post #10 of 25

SIGH!!!!! Some people just can't let go, even after a jury, judge and the patent office have validated Apples patents. I thought trolls belonged under the bridge, not on AI. Such a pity.

 

 

Quote:
Originally Posted by KDarling View Post

 

I know.  Hence probably the reason why Samsung thought the claims were too indefinite 1wink.gif

 

Here's the primary claim.  A web page, a zoomed first box, then a second gesture to recenter a second box:

 

  •  A computer-implemented method, comprising: at a portable electronic device with a touch screen display; displaying at least a portion of a web page on the touch screen display, wherein the web page comprises a plurality of boxes of content; 
  • detecting a first finger tap gesture at a location on the displayed portion of the web page; determining a first box in the plurality of boxes at the location of the first finger tap gesture; and enlarging and translating the web page so as to substantially center the first box on the touch screen display, wherein enlarging comprises expanding the first box so that the width of the first box is substantially the same as the width of the touch screen display; resizing text in the enlarged first box to meet or exceed a predetermined minimum text size on the touch screen display;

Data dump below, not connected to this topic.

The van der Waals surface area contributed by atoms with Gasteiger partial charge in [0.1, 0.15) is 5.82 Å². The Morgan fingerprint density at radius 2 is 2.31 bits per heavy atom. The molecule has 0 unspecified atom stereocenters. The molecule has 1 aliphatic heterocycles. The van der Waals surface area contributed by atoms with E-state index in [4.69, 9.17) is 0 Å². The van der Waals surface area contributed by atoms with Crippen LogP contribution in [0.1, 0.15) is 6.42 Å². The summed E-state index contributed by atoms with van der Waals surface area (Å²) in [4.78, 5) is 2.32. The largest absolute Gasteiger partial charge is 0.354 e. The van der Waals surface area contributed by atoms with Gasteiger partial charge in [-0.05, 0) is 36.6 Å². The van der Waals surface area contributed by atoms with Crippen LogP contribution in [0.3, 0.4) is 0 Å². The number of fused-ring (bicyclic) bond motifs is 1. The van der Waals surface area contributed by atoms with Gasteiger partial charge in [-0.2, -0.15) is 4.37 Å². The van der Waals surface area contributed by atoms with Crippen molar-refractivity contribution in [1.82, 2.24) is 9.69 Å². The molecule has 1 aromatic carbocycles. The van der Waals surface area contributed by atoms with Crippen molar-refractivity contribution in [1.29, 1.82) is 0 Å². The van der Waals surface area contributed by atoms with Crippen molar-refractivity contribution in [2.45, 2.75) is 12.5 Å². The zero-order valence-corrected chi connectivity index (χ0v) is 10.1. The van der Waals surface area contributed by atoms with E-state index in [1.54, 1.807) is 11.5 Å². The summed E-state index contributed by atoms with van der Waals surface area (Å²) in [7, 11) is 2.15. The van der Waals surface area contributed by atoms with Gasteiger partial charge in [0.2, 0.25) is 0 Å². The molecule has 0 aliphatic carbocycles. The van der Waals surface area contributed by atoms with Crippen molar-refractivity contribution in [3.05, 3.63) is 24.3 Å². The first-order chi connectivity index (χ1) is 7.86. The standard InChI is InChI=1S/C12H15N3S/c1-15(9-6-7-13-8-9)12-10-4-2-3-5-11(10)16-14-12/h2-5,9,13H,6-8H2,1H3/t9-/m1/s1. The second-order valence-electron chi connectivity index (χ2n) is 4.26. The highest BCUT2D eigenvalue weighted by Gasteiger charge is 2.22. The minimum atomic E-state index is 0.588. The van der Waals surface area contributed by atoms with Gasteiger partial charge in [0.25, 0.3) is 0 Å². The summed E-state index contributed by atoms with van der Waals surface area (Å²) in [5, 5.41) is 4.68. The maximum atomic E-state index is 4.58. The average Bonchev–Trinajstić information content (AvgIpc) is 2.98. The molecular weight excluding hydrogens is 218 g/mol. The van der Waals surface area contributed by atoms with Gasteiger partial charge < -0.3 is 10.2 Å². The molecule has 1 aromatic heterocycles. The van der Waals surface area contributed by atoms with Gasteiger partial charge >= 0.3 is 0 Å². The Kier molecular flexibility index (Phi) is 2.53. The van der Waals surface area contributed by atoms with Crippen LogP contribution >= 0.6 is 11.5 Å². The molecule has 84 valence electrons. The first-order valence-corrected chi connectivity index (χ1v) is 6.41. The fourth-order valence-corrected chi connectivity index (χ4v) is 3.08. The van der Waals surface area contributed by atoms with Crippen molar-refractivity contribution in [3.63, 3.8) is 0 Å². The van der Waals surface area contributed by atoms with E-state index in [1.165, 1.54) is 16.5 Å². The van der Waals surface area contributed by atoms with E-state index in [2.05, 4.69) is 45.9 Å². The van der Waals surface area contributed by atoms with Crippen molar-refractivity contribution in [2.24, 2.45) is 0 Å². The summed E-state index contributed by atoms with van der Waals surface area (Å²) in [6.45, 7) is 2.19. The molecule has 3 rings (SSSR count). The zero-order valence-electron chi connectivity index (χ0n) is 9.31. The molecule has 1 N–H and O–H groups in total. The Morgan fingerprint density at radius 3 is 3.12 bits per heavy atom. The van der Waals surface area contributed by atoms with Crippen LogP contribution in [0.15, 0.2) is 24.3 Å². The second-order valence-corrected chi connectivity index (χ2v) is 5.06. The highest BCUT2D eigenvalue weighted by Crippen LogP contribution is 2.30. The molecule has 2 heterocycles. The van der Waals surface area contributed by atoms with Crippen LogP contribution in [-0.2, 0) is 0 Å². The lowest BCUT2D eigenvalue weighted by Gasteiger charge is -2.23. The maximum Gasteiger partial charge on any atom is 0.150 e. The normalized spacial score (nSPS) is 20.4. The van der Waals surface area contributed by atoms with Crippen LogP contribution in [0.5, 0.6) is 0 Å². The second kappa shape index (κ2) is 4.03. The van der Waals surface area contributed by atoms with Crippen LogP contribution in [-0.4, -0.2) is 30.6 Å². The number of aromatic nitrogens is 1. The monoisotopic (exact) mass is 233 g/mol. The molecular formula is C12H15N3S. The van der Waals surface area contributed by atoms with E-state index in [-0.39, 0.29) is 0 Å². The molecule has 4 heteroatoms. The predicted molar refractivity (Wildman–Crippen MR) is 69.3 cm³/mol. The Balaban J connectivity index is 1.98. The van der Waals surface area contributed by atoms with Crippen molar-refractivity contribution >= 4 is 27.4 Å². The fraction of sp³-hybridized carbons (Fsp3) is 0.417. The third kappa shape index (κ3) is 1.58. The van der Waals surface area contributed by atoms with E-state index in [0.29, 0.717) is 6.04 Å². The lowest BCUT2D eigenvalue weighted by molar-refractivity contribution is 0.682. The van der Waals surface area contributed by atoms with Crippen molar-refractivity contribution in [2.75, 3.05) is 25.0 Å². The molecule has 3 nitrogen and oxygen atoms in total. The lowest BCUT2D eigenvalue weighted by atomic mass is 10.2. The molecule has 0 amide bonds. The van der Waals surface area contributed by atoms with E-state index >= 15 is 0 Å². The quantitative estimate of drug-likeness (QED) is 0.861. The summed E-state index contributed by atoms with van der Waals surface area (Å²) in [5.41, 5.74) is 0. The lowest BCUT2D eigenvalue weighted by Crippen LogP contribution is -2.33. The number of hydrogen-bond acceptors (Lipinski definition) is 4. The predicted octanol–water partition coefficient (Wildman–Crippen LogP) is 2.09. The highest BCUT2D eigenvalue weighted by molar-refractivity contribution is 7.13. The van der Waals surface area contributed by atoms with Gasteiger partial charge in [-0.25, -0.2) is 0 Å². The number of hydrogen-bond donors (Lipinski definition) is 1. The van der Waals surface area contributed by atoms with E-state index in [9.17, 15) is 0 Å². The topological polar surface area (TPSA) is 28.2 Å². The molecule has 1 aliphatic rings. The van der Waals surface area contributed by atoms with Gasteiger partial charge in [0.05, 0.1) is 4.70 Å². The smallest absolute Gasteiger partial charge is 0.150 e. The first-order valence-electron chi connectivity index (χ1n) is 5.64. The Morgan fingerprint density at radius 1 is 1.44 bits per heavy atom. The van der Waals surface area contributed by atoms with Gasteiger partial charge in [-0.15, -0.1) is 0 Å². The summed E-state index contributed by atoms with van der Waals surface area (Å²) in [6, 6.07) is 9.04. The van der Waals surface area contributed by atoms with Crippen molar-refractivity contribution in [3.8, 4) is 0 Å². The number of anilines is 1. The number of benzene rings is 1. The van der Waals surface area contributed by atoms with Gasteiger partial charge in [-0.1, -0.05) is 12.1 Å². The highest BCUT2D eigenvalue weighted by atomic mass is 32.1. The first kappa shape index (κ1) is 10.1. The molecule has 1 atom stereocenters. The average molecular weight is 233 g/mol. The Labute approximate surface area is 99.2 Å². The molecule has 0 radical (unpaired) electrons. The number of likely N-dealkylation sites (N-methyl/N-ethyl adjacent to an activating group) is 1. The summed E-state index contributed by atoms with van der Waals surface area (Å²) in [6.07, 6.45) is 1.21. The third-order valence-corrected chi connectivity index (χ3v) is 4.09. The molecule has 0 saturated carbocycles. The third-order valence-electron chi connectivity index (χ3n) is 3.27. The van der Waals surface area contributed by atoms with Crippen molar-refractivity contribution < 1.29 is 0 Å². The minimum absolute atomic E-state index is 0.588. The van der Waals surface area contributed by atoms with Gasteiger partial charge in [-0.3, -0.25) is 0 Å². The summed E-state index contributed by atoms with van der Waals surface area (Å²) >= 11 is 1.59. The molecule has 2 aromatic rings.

• while the first box is enlarged, detecting a second finger tap gesture on a second box other than the first box; and in response to detecting the second finger tap gesture, translating the web page so as to substantially center the second box on the touch screen display.